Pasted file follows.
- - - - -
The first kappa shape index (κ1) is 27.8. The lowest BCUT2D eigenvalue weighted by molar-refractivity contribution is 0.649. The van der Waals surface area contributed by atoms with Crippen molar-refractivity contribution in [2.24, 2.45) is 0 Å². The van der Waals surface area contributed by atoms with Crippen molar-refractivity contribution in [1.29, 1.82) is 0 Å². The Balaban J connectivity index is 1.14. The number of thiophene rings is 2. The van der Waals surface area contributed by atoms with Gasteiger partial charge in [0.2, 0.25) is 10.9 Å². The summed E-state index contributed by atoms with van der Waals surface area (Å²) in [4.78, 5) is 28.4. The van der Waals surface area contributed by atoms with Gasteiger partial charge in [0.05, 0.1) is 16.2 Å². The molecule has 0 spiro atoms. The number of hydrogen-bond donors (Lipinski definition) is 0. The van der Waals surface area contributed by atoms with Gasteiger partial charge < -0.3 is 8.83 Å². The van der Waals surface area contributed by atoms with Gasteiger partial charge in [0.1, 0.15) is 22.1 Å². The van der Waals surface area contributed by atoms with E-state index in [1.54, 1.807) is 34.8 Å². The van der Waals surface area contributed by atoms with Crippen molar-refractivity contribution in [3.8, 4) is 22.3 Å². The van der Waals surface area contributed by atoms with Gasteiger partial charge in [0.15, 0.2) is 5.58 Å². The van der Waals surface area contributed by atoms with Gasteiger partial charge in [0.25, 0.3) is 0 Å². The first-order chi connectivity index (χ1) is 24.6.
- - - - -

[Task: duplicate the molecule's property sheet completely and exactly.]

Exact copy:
The first kappa shape index (κ1) is 27.8. The lowest BCUT2D eigenvalue weighted by molar-refractivity contribution is 0.649. The van der Waals surface area contributed by atoms with Crippen molar-refractivity contribution in [2.24, 2.45) is 0 Å². The van der Waals surface area contributed by atoms with Crippen molar-refractivity contribution in [1.29, 1.82) is 0 Å². The Balaban J connectivity index is 1.14. The number of thiophene rings is 2. The van der Waals surface area contributed by atoms with Gasteiger partial charge in [0.2, 0.25) is 10.9 Å². The summed E-state index contributed by atoms with van der Waals surface area (Å²) in [4.78, 5) is 28.4. The van der Waals surface area contributed by atoms with Gasteiger partial charge in [0.05, 0.1) is 16.2 Å². The molecule has 0 spiro atoms. The number of hydrogen-bond donors (Lipinski definition) is 0. The van der Waals surface area contributed by atoms with Gasteiger partial charge < -0.3 is 8.83 Å². The van der Waals surface area contributed by atoms with Gasteiger partial charge in [0.1, 0.15) is 22.1 Å². The van der Waals surface area contributed by atoms with E-state index in [1.54, 1.807) is 34.8 Å². The van der Waals surface area contributed by atoms with Crippen molar-refractivity contribution in [3.8, 4) is 22.3 Å². The van der Waals surface area contributed by atoms with Gasteiger partial charge in [0.15, 0.2) is 5.58 Å². The van der Waals surface area contributed by atoms with Gasteiger partial charge in [0.25, 0.3) is 0 Å². The first-order chi connectivity index (χ1) is 24.6.